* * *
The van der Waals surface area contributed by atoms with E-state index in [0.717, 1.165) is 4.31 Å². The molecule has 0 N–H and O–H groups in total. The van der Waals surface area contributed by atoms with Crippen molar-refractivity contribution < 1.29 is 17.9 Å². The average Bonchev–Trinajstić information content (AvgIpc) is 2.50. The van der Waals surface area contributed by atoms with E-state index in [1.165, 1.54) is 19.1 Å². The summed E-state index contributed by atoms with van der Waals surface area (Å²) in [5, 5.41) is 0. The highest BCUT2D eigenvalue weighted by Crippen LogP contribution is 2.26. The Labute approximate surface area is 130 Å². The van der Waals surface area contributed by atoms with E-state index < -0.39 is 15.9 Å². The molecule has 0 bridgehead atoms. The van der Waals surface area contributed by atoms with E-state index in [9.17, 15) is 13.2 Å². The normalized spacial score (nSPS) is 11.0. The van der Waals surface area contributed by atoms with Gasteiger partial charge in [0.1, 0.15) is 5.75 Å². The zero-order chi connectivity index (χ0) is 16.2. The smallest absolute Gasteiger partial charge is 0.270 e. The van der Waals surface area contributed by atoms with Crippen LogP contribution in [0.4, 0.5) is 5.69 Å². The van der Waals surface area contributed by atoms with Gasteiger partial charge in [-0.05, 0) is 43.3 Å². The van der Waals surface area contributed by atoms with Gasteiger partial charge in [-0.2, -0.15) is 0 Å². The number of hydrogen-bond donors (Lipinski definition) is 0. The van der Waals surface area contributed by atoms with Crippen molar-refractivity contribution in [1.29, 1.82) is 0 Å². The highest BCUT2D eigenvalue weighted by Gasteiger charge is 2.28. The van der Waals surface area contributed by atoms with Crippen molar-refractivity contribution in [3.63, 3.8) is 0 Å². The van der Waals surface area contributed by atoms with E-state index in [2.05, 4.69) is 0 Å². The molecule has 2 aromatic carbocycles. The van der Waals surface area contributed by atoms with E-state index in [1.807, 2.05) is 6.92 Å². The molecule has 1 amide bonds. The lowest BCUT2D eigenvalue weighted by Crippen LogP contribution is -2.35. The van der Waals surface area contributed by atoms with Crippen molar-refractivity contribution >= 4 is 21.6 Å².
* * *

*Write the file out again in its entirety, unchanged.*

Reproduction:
The van der Waals surface area contributed by atoms with E-state index in [0.717, 1.165) is 4.31 Å². The molecule has 0 N–H and O–H groups in total. The van der Waals surface area contributed by atoms with Crippen molar-refractivity contribution < 1.29 is 17.9 Å². The average Bonchev–Trinajstić information content (AvgIpc) is 2.50. The van der Waals surface area contributed by atoms with E-state index in [1.165, 1.54) is 19.1 Å². The summed E-state index contributed by atoms with van der Waals surface area (Å²) in [5, 5.41) is 0. The highest BCUT2D eigenvalue weighted by Crippen LogP contribution is 2.26. The Labute approximate surface area is 130 Å². The van der Waals surface area contributed by atoms with E-state index < -0.39 is 15.9 Å². The molecule has 0 bridgehead atoms. The van der Waals surface area contributed by atoms with E-state index in [9.17, 15) is 13.2 Å². The normalized spacial score (nSPS) is 11.0. The van der Waals surface area contributed by atoms with Gasteiger partial charge in [0.1, 0.15) is 5.75 Å². The zero-order chi connectivity index (χ0) is 16.2. The smallest absolute Gasteiger partial charge is 0.270 e. The van der Waals surface area contributed by atoms with Crippen LogP contribution in [0.4, 0.5) is 5.69 Å². The van der Waals surface area contributed by atoms with Gasteiger partial charge in [-0.05, 0) is 43.3 Å². The van der Waals surface area contributed by atoms with Gasteiger partial charge in [-0.2, -0.15) is 0 Å². The number of hydrogen-bond donors (Lipinski definition) is 0. The van der Waals surface area contributed by atoms with Crippen molar-refractivity contribution in [1.29, 1.82) is 0 Å². The highest BCUT2D eigenvalue weighted by Gasteiger charge is 2.28. The van der Waals surface area contributed by atoms with Crippen molar-refractivity contribution in [3.63, 3.8) is 0 Å². The van der Waals surface area contributed by atoms with E-state index in [2.05, 4.69) is 0 Å². The molecule has 2 aromatic carbocycles. The van der Waals surface area contributed by atoms with E-state index in [1.807, 2.05) is 6.92 Å². The molecule has 1 amide bonds. The lowest BCUT2D eigenvalue weighted by Crippen LogP contribution is -2.35. The van der Waals surface area contributed by atoms with Crippen molar-refractivity contribution >= 4 is 21.6 Å².